The advantage of flying from Mauritius to Singapore is that on overnight flight against the rotation of the earth means that sleeping through most of the flight should reduce jet-lag. The downside is that your night is 4 hours shorter than usual, so you end up fairly tired at the end!
As we were coming in to land, the engines roared back to life and we started climbing again. We did a second lap around the city before actually landing on the second go. They never informed us of what went wrong, but we found ourselves on the ground around 20 minutes behind schedule.
As I was about to discover, Singapore has what seems to be widely accepted as the best airport on earth – so luckily clearing passport control and baggage claim was very quick.
Eugene was waiting for me at arrivals – it had been about 18 months since I had last seen him, so it was great to see him again.
After a not-very-good night sleep, I was tired – but I knew that the best way to avoid jet lag was to stay awake till that evening.
We got a taxi back to Eugene’s apartment. It was great to see the family again (well, minus Emily, who is studying in Europe). Sarah has grown up quite a bit since I last saw her and Matthew towers above me these days.
Singapore has a surprisingly good network of hiking trails – not something you expect for a fairly small and very densely populated city state. Originally I had planned to do a lot of hiking in Singapore, but the 102km of hiking I had done in Mauritius the week before had taught me the pains of hiking in tropical heat – so I realised I wouldn’t manage nearly that much in Singapore.
Eugene, Matthew and myself set off to hike the MacRitchie Trail around midday that Saturday. The trail is the mostly highly recommended hiking route in the country, and I must say that it is well worth doing.
On the way back we stopped for chicken and rice at a local hawkers centre while it was pouring with rain outside.
Sunday – day 9
Sarah had recently turned 11, but due to work pressure, her birthday party had been delayed till early December. So the family, plus some of Sarah’s friends and myself all set off for Universal Studios on Sentosa Island.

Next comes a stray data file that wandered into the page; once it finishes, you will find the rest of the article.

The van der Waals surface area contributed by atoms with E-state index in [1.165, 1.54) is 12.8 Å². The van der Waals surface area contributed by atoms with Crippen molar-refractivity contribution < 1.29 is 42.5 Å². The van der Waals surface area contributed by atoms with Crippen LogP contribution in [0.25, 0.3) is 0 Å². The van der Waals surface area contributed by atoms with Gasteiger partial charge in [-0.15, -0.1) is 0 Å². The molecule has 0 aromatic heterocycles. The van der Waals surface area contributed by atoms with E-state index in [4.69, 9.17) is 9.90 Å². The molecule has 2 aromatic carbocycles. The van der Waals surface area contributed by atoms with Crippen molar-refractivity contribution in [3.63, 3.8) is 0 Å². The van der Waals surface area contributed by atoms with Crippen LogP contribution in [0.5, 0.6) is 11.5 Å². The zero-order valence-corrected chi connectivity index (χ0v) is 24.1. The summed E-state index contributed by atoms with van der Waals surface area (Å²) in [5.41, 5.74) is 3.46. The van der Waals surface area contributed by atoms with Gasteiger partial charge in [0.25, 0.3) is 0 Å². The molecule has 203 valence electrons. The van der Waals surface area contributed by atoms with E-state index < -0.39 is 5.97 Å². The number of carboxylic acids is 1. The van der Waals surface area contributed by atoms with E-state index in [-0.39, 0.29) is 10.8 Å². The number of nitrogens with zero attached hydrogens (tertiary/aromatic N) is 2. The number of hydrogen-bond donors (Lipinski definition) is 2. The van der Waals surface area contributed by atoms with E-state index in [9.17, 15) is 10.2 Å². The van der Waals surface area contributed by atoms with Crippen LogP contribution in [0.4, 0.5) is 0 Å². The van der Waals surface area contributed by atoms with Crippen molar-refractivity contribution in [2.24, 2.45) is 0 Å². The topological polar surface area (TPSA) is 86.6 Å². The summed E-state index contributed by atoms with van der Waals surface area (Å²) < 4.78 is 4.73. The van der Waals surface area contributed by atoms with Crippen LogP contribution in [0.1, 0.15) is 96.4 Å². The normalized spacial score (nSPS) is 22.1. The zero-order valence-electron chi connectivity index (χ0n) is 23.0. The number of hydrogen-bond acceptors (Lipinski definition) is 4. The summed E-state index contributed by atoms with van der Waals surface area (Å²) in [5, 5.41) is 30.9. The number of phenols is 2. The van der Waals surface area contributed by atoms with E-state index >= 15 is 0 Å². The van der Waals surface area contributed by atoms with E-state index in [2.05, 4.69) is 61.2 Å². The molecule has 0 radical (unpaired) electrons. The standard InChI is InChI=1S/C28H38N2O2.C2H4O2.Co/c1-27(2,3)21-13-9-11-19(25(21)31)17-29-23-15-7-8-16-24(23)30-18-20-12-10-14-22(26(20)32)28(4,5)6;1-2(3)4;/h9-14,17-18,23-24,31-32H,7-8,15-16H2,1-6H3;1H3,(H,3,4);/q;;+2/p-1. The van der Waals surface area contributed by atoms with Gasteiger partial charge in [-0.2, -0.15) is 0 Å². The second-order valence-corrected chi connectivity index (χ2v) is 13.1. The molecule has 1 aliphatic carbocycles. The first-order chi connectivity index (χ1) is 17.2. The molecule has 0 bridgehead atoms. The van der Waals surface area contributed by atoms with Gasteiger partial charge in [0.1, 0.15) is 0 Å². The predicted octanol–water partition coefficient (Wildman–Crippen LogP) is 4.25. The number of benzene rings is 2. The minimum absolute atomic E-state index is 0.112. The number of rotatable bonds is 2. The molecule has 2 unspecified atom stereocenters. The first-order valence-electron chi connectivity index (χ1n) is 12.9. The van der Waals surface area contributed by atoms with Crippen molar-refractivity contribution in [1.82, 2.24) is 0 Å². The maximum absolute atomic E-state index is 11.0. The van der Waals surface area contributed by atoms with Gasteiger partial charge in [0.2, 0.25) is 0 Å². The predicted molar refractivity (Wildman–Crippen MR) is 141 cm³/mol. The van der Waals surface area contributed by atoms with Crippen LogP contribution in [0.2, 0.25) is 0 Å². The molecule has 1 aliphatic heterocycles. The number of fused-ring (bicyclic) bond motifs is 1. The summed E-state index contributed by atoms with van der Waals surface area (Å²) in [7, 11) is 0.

On the drive there, I had my first proper look at the Singapore CBD, including iconic buildings such as the Marina Bay Sands.
I am not a massive fan of roller-coasters, and neither is Matthew – so this was bound to be an interesting day.
We all rode the Madagascar ride – which is on water, not a roller-coaster. Afterwards Matthew and I had a discussion on the jokes not designed for kids. We had both been a bit annoyed that the crocodile didn’t move its head and open its jaws as we rode past.
Our first roller-coaster was the relatively tame Enchanted Airways, themed after Shrek – which was fairly fast but over very quickly.
We next did the Canopy Flyer roller-coaster, themed after Jurassic Park. Luckily we were facing forward – I wasn’t keen to do it backwards. I think I was more nervous than Matthew – but it wasn’t particularly bad.
We all regrouped for lunch, before one of Sarah’s friends had to leave and we split up again – with Eugene, Matthew and myself heading to the Jurassic Rapids Water Ride next. This was definitely the most enjoyable ride of the day for me – mostly very tame, but with one short steep backwards descent near the end.
Our final ride for the day was one that Eugene managed to trick Matthew and I into doing. He managed to convince us that the Revenge of the Mummy ride was a simple ride where they tried to scare you with visuals, but the ride itself was simple and non-threatening.